Illuminato board with 42 I/O's

Howdy and Happy New Year :slight_smile:

I just finished building the Illuminato board, and wanted to show some pictures and a video. I'd like to make it an official "Arduino" but for now it's a Freeduino or something like that. Anyway, it has 64k of code space and 42 digital I/O pins, since the idea was to make it run larger projects, like dual LED matrices, robots, or tons of sensors.

I tried really hard to keep it the same format as the original Arduino, so that all the shields people have made will snap on top of it, and work like they do on a normal board.

On the back side of the board are 10 white LED's that can be PWM'd or turned on or off with the bling() function (which I guess technically makes it a non-standard addition to the base function set).

Here's a video of the board controlling a dual-color LED screen directly:

And here's a video of the backlighted LED's pulsing :slight_smile:

Anyway, since it was built for an educational institution, and the professor that wanted it is funding it (so I could get volume pricing on a lot of the parts) the board is going to be $29.99 fully assembled, and if you really want a kit, just let me know and I can send you the parts.

In the meantime, the schematics and code are here:

Let me know if you want a one-off board... like with built in op amps, or extra capacitors or something. The board files are GNU GPL'd, but I'm definitely happy to change or edit them for you, or walk through why I made certain things go where they did...

wow, that looks really cool. besides the technical parts i love the way you designed the pcb.


Very interesting.
Do you need to modify the IDE in any way, Or can you use it as is?


in the video you mentioned the six holes are for programming the board? how does that work? with some sort of docking station?

Thanks a lot - I was going for the whole T-800 CPU chip look in Terminator 2 (the one they had in the glass case at Cyberdyne systems)... except I rotated everything 45 degrees off-center, and symmetrical. Whenever there was a part on one side of the board (like an LED resistor), I made sure to put it's counter-part on the other side. Also, I used hidden vias to keep the backside plane of the board "clean" looking... :slight_smile:

@bara.munchies - I didn't want to have in-circuit-programming pins sticking up from the board, since I've never personally used them in any of my projects, but they're still needed to actually program the chip with a bootloader the first time. So 4 of the 6 gold plated holes at the front of the board actually double as the ICP pins... and I use a couple of male header pins to program the bootloader - they fit right into the holes...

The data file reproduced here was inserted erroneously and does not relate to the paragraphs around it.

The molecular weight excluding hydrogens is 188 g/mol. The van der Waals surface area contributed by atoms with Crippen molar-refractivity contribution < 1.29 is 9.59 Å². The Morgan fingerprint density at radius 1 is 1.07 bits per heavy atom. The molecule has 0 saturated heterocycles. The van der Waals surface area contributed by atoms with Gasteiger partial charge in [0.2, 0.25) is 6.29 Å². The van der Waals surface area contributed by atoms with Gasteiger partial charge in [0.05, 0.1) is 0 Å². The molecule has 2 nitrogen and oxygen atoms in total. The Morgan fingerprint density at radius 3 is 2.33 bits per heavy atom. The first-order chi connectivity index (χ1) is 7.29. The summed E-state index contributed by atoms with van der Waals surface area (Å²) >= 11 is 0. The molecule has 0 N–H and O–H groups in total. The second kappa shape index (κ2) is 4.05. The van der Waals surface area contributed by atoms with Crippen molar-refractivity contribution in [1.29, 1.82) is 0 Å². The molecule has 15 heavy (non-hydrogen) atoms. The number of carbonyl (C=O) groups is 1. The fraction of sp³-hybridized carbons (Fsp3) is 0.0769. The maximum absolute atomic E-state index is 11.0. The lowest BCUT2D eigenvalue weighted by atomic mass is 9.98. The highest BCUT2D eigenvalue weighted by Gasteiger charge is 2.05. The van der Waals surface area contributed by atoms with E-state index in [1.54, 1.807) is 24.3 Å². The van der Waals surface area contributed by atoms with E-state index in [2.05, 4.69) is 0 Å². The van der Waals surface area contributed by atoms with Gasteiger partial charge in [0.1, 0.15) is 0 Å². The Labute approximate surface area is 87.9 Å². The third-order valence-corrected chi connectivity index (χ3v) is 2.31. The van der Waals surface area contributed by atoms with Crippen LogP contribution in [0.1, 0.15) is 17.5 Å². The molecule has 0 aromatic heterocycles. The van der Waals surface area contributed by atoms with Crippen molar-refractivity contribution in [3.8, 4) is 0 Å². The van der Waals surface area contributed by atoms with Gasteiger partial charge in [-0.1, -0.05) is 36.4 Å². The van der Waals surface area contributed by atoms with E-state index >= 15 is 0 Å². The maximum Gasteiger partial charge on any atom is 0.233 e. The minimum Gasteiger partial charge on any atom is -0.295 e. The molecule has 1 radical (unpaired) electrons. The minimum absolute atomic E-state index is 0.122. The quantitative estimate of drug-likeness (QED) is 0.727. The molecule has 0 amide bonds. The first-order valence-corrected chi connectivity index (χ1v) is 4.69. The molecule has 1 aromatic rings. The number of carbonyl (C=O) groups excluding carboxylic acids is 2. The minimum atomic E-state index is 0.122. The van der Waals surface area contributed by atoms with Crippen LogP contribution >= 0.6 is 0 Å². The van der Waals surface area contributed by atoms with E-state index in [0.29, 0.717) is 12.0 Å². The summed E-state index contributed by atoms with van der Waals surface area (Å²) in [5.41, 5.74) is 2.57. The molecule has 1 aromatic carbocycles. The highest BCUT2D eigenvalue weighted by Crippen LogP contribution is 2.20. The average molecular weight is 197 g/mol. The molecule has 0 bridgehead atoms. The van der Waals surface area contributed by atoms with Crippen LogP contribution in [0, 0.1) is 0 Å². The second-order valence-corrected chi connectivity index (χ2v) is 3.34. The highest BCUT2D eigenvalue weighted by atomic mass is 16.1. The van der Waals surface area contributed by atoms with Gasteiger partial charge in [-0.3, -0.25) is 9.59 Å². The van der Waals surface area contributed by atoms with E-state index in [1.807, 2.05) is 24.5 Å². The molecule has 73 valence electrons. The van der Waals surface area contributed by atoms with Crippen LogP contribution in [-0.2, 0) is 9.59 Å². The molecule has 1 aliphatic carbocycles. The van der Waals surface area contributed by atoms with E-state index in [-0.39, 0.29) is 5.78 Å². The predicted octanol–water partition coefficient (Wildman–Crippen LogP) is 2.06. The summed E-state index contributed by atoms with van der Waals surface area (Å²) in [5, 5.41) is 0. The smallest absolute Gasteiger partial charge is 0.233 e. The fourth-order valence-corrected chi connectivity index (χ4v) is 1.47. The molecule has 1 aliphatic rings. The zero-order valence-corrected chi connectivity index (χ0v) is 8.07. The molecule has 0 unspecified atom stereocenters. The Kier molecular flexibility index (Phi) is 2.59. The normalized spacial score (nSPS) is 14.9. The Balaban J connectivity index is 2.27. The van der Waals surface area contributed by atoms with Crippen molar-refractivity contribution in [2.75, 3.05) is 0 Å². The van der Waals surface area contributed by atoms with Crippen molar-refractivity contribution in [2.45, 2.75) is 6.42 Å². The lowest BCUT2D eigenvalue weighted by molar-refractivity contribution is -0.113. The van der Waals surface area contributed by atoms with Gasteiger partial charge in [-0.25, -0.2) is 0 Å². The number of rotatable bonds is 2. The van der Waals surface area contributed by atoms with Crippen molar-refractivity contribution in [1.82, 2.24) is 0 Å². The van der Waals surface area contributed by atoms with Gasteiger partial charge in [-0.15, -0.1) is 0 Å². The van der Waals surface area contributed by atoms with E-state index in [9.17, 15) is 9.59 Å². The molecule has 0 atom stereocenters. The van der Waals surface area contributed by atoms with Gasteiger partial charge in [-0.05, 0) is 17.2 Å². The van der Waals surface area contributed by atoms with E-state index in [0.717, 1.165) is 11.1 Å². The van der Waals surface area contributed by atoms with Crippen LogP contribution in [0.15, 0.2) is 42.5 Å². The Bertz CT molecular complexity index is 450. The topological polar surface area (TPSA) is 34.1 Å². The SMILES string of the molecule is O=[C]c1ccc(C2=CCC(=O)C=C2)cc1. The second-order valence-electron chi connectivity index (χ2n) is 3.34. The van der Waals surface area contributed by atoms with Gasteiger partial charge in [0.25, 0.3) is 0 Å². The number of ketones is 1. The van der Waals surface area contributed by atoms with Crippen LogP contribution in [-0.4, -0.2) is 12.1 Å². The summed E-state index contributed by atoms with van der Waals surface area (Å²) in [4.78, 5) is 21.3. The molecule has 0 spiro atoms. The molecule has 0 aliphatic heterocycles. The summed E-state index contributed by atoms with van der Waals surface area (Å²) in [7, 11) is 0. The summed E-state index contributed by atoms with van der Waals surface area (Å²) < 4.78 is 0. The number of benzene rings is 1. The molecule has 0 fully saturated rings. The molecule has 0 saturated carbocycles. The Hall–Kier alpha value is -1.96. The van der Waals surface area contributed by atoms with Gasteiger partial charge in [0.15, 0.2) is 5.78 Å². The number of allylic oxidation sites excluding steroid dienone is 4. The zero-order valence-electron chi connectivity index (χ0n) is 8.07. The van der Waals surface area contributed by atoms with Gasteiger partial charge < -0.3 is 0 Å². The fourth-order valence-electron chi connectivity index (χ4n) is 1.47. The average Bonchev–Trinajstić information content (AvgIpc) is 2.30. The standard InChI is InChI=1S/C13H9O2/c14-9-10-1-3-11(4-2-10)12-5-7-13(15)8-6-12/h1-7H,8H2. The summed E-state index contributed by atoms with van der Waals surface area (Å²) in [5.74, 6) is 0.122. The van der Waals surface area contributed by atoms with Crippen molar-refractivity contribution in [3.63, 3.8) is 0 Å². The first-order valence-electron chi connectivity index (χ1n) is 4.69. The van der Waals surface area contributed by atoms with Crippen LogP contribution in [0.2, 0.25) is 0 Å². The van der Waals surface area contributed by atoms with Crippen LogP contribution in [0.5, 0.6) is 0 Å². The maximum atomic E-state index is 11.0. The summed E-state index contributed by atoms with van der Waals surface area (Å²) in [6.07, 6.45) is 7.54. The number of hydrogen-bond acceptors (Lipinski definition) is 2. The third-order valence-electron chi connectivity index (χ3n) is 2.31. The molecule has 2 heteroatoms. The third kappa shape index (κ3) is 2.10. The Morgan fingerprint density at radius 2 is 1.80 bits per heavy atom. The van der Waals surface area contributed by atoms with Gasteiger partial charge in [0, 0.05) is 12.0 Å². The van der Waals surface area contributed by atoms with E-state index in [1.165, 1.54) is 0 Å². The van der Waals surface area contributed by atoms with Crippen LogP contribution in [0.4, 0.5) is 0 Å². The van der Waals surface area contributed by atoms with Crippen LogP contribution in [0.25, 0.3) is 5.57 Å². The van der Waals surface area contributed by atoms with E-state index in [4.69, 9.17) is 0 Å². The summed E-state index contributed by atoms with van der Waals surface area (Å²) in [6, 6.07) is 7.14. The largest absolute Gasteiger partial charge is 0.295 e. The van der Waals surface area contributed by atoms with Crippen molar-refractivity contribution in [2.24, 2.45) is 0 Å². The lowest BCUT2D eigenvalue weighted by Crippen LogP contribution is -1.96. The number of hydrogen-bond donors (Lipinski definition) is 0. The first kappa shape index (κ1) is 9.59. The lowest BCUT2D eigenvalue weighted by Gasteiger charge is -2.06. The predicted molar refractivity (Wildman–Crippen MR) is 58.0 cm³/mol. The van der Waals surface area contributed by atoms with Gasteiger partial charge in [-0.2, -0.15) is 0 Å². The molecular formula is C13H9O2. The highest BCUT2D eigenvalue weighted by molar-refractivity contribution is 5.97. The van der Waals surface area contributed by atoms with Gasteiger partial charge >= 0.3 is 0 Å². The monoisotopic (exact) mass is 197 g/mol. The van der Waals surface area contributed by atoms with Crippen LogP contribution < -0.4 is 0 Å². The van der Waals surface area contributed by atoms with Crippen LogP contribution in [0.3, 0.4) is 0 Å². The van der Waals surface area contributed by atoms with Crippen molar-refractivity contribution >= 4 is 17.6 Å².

@GordonEndersby - The IDE needs a core folder that drops into the hardware/cores folder in the IDE folder, since it needs to map new names... but yeah, the same avr compiler works for this chip... I'm almost done porting some of the libraries, and I'll probably work with David Mellis to do the rest since I think he's doing it too for future Arduino's...

@AlphaBeta - I got the design ideas from Chris Ladden - he calls it circuit-based aesthetics. He gave a presentation up in Hartford that I attended, on treating a PCB like a painting. He has some pretty ridiculous tricks up his sleeves that he's used in board designs... I'm just a newbie compared to what he can do... but I'm catching up

Super awesome layout, very logical and backwards-compatible expansion with the way the I/O's are set up, nice choice of mask colors and gold plate, love the accent/underglow lights.

This is truly the Cadillac of Arduinos.

Thanks! :slight_smile: I literally spent hours looking through tons of designs (e.g. from Seeduino, old reprap and Make controller prototypes) until I settled on this layout.

I went from a few sketches and mockups (actually I really wanted to cut out a big hole in the middle of the board so you could snake wires up through it like the drawing on the left and the bottom):

To a 3-d "simulation" of the circuit - which helped me when placing the parts, so I knew approximately how it would look visually:

I left all of the writing and PCB ink off the board, because I didn't think it would look as nice with tons of letters everywhere. Plus it ended up being so small you could barely read it. But just so that I didn't forget the naming of the pins, I made this little cheat sheet (here's the bigger version -

some of the details like the big holes could very well be parts of some geeky jewelery items. the gold and dark pcb have a nice contrast.

Yes it does look good .
Need a little mod for the people who use the xbee shield for that uses the icsp port.

inthebitz, I love your design. I'm gonna buy one, and put it on the wall :slight_smile:

It sure does look good. Had a quick around the site for the 'drop-in' files for the Arduino IDE.
Would appreciate if you point me to a link, I am curious to see how much (if any) modification will be required for libraries that directly access the i/o port registers and timers.

@peter247 - yep, me included. i've started playing around a lot more with my xbee shields, and noticed that they use the icsp port for just 5 and G, and since i use them on extendershields, i've had to wire them over anyway manually. i figured since i'm doing that anyway, why not? also, the "power bank" row is duplicated (the inner bank has another 5 and G), so i figured i'd just tap into there